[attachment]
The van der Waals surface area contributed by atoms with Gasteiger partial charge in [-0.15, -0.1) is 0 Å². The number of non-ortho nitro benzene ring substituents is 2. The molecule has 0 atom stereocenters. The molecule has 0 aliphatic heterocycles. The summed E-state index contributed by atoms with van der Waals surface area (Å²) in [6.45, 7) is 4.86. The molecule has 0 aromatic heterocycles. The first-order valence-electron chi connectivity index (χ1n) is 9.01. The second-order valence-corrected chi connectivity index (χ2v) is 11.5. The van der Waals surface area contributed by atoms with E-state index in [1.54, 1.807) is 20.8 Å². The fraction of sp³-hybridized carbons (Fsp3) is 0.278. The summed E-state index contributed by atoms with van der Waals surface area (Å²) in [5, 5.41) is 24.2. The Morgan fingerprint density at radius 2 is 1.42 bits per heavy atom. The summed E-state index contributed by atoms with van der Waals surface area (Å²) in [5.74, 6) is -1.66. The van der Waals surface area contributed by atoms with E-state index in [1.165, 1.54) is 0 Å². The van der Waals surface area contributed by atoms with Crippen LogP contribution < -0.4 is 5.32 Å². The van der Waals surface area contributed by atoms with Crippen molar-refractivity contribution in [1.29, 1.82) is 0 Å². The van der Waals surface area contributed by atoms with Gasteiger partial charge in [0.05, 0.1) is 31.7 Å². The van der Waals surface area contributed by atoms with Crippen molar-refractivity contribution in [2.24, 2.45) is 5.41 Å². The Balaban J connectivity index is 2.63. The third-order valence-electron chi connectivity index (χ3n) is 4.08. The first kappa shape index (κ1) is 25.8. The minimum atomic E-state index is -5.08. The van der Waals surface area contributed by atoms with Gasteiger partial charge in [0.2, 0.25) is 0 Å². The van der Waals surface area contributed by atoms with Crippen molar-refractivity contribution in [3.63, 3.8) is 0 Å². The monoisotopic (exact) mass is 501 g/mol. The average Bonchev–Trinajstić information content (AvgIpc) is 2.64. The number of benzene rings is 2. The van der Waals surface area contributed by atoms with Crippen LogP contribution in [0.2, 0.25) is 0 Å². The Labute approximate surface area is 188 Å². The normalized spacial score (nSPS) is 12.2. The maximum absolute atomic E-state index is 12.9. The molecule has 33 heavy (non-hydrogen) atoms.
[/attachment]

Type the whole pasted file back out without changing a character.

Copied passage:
The van der Waals surface area contributed by atoms with Gasteiger partial charge in [-0.15, -0.1) is 0 Å². The number of non-ortho nitro benzene ring substituents is 2. The molecule has 0 atom stereocenters. The molecule has 0 aliphatic heterocycles. The summed E-state index contributed by atoms with van der Waals surface area (Å²) in [6.45, 7) is 4.86. The molecule has 0 aromatic heterocycles. The first-order valence-electron chi connectivity index (χ1n) is 9.01. The second-order valence-corrected chi connectivity index (χ2v) is 11.5. The van der Waals surface area contributed by atoms with E-state index in [1.54, 1.807) is 20.8 Å². The fraction of sp³-hybridized carbons (Fsp3) is 0.278. The summed E-state index contributed by atoms with van der Waals surface area (Å²) in [5, 5.41) is 24.2. The Morgan fingerprint density at radius 2 is 1.42 bits per heavy atom. The summed E-state index contributed by atoms with van der Waals surface area (Å²) in [5.74, 6) is -1.66. The van der Waals surface area contributed by atoms with E-state index in [1.165, 1.54) is 0 Å². The van der Waals surface area contributed by atoms with Crippen LogP contribution < -0.4 is 5.32 Å². The van der Waals surface area contributed by atoms with Crippen molar-refractivity contribution in [1.29, 1.82) is 0 Å². The van der Waals surface area contributed by atoms with Gasteiger partial charge in [0.05, 0.1) is 31.7 Å². The van der Waals surface area contributed by atoms with Crippen molar-refractivity contribution in [2.24, 2.45) is 5.41 Å². The Balaban J connectivity index is 2.63. The third-order valence-electron chi connectivity index (χ3n) is 4.08. The first kappa shape index (κ1) is 25.8. The minimum atomic E-state index is -5.08. The van der Waals surface area contributed by atoms with Gasteiger partial charge in [0.2, 0.25) is 0 Å². The van der Waals surface area contributed by atoms with Crippen molar-refractivity contribution in [3.63, 3.8) is 0 Å². The monoisotopic (exact) mass is 501 g/mol. The average Bonchev–Trinajstić information content (AvgIpc) is 2.64. The number of benzene rings is 2. The van der Waals surface area contributed by atoms with Crippen LogP contribution in [0.2, 0.25) is 0 Å². The Labute approximate surface area is 188 Å². The normalized spacial score (nSPS) is 12.2. The maximum absolute atomic E-state index is 12.9. The molecule has 33 heavy (non-hydrogen) atoms.